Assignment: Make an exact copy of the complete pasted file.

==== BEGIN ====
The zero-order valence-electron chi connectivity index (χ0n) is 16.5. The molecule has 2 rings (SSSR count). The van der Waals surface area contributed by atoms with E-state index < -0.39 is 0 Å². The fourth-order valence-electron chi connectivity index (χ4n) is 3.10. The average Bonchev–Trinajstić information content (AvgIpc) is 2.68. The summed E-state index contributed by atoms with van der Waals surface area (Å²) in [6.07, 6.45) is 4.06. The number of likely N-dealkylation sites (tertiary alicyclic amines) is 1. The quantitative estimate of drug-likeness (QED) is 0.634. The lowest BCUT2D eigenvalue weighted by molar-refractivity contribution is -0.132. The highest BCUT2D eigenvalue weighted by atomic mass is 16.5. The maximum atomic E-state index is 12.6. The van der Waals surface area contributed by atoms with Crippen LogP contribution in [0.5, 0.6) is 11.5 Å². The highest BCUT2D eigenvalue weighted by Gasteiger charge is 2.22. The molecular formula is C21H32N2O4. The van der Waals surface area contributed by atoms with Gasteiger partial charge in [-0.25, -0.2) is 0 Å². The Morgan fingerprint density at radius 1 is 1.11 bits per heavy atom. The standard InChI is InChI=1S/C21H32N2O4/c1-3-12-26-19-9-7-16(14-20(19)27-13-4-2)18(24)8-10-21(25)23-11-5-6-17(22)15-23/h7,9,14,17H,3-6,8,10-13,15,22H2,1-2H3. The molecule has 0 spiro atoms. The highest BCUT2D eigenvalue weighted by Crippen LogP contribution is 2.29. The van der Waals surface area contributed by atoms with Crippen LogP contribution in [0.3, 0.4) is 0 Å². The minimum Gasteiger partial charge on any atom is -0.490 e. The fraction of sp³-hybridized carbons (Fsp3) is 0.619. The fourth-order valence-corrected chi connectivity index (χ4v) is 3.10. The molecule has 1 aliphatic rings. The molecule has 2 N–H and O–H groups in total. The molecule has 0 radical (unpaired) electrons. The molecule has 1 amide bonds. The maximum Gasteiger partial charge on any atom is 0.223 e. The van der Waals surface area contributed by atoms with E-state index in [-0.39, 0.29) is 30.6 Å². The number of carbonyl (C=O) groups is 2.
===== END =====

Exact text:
The zero-order valence-electron chi connectivity index (χ0n) is 16.5. The molecule has 2 rings (SSSR count). The van der Waals surface area contributed by atoms with E-state index < -0.39 is 0 Å². The fourth-order valence-electron chi connectivity index (χ4n) is 3.10. The average Bonchev–Trinajstić information content (AvgIpc) is 2.68. The summed E-state index contributed by atoms with van der Waals surface area (Å²) in [6.07, 6.45) is 4.06. The number of likely N-dealkylation sites (tertiary alicyclic amines) is 1. The quantitative estimate of drug-likeness (QED) is 0.634. The lowest BCUT2D eigenvalue weighted by molar-refractivity contribution is -0.132. The highest BCUT2D eigenvalue weighted by atomic mass is 16.5. The maximum atomic E-state index is 12.6. The van der Waals surface area contributed by atoms with Crippen LogP contribution in [0.5, 0.6) is 11.5 Å². The highest BCUT2D eigenvalue weighted by Gasteiger charge is 2.22. The molecular formula is C21H32N2O4. The van der Waals surface area contributed by atoms with Gasteiger partial charge in [-0.25, -0.2) is 0 Å². The Morgan fingerprint density at radius 1 is 1.11 bits per heavy atom. The standard InChI is InChI=1S/C21H32N2O4/c1-3-12-26-19-9-7-16(14-20(19)27-13-4-2)18(24)8-10-21(25)23-11-5-6-17(22)15-23/h7,9,14,17H,3-6,8,10-13,15,22H2,1-2H3. The molecule has 0 spiro atoms. The highest BCUT2D eigenvalue weighted by Crippen LogP contribution is 2.29. The van der Waals surface area contributed by atoms with Crippen LogP contribution in [0.3, 0.4) is 0 Å². The minimum Gasteiger partial charge on any atom is -0.490 e. The fraction of sp³-hybridized carbons (Fsp3) is 0.619. The fourth-order valence-corrected chi connectivity index (χ4v) is 3.10. The molecule has 1 aliphatic rings. The molecule has 2 N–H and O–H groups in total. The molecule has 0 radical (unpaired) electrons. The molecule has 1 amide bonds. The maximum Gasteiger partial charge on any atom is 0.223 e. The van der Waals surface area contributed by atoms with E-state index in [-0.39, 0.29) is 30.6 Å². The number of carbonyl (C=O) groups is 2.